1. You are right Tracy, and I should get out in nature more. We used to live a mile from a lovely nature reserve and I spent a lot of time there in my 20s. But I was working 12 hour shifts and had a lot more days off.
      I envy your son actually. I have a great interest in your native orchids and have grown quite a few too.
      Like him I always got on better with people a generation older and I think because my interests were more aligned with theirs than with my peers. I have been on many botanical trips with old timers who put my fitness to shame!
      I look like a mix of my parents really but glad I resisted inheriting my mother’s less pleasant personality quirks…

      Liked by 3 people

  2. What a lovely post Darren. I used to explore streams as a child and build dams with stones. I fancied myself as an explorer… Sadly, I don’t remember ever seeing water voles.
    I am not sure who I take after these days, maybe my late father. He loved pottering in the garden, eating out and dressing up in nice suits. He was also a great dancer, which I rarely do these days.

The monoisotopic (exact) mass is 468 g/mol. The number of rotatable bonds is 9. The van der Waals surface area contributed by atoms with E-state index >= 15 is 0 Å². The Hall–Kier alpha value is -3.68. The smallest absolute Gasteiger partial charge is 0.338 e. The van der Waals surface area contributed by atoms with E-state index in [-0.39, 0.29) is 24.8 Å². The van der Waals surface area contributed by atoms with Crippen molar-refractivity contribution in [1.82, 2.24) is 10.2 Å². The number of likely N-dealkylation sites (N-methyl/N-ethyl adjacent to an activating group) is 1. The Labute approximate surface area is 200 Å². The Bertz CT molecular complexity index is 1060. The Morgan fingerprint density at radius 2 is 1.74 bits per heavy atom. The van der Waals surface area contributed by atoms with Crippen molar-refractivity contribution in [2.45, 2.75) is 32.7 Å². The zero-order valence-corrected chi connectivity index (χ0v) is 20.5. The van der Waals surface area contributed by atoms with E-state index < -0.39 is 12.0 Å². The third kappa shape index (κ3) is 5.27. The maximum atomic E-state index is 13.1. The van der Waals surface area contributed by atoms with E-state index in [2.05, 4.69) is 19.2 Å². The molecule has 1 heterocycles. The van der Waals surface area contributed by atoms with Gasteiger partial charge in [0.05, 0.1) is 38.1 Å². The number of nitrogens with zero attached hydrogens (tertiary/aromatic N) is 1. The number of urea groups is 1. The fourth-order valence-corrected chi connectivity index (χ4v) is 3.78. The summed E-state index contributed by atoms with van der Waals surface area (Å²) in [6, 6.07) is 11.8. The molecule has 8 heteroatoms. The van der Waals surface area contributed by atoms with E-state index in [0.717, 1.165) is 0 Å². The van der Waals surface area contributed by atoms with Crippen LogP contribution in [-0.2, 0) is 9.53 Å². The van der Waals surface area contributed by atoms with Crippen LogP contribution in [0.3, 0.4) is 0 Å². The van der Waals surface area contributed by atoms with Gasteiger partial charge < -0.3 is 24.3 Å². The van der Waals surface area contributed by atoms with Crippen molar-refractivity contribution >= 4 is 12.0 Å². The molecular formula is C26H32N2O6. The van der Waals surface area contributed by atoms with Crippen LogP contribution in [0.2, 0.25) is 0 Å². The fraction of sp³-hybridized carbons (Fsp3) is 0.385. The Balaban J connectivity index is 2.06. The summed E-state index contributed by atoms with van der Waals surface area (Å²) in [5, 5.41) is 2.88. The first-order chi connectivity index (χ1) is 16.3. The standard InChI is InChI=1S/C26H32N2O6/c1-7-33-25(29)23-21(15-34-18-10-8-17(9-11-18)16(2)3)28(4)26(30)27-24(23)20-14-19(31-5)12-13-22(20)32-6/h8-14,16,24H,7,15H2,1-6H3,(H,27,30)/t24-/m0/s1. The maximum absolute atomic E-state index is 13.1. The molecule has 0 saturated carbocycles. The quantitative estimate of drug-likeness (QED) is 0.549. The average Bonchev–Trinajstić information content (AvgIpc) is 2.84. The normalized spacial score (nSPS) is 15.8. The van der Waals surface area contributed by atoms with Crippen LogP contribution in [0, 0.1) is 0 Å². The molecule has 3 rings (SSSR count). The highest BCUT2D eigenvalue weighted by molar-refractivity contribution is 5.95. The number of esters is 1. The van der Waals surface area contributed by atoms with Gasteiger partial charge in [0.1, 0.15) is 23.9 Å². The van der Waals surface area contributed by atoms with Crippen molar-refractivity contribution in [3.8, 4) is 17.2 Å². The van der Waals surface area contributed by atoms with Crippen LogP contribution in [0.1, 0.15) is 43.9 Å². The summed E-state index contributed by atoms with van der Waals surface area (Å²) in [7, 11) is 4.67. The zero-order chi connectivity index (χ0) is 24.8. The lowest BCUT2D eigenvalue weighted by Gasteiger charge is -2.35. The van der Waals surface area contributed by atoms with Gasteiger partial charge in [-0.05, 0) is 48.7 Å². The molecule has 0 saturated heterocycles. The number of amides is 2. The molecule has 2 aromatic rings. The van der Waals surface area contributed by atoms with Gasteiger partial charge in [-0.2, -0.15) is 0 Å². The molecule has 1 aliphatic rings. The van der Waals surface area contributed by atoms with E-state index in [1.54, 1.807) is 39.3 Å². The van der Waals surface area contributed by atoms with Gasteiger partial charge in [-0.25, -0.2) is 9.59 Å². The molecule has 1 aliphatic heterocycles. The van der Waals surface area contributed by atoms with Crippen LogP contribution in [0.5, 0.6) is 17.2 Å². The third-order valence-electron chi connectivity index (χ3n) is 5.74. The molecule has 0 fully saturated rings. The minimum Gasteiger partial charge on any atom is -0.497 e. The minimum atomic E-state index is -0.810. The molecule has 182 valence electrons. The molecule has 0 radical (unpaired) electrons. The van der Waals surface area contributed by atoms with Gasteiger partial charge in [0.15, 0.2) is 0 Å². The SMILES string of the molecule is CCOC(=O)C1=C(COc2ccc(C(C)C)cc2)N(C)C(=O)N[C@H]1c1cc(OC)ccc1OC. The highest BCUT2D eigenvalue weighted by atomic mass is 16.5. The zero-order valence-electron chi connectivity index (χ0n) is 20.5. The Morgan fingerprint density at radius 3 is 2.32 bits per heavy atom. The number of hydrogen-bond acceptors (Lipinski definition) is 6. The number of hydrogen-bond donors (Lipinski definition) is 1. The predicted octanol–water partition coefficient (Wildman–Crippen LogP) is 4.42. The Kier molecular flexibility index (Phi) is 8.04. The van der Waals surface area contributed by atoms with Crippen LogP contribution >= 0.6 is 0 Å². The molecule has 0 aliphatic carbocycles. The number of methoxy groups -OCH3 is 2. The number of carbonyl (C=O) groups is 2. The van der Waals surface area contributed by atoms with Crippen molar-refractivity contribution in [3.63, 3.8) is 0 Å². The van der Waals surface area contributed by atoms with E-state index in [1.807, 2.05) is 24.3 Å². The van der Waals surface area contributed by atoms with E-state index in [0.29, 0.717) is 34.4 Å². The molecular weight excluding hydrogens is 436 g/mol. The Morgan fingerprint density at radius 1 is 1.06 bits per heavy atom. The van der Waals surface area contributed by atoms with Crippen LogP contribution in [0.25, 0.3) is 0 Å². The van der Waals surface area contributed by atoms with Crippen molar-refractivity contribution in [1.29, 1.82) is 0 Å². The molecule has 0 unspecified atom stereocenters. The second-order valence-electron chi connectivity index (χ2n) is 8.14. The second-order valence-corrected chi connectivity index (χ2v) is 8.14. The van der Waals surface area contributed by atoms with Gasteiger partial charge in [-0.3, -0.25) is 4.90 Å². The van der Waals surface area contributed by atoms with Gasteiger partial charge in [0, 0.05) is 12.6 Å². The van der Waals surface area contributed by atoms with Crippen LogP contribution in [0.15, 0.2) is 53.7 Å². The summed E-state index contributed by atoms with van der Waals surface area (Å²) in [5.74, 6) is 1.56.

Liked by 3 people

    1. I was forever exploring ponds! Freshwater bugs and things always fascinated me and are why I bought my first microscope when still at primary school😄.
      Your father sounds a cool guy. Dancing is something I have never even tried…..yet…

      Liked by 3 people

  3. What a lovely read! Since being out here and finding that US tv channels are fairly rubbish, we’ve joined Netflix. On Netflix there is a series called Travels With My Father which is a documentary about Jack Whitehall the comedian and actor taking his father to some rather wonderful and far flung places. Seeing the two generations together is fantastic … the differences, the similarities and ultimately, the love. It’s amusing to say the least and I find myself sort of in between the two of them. Jack Whitehall must be early 30’s and I think his father is late 70’s (he was married before and then met his younger wife). So I find myself loving Jack’s effervescence but also wanting to share the grumpiness of his father. Lovely post and forgive my rambling, it’s just that you made me ponder as to where I am on the age scale! Kx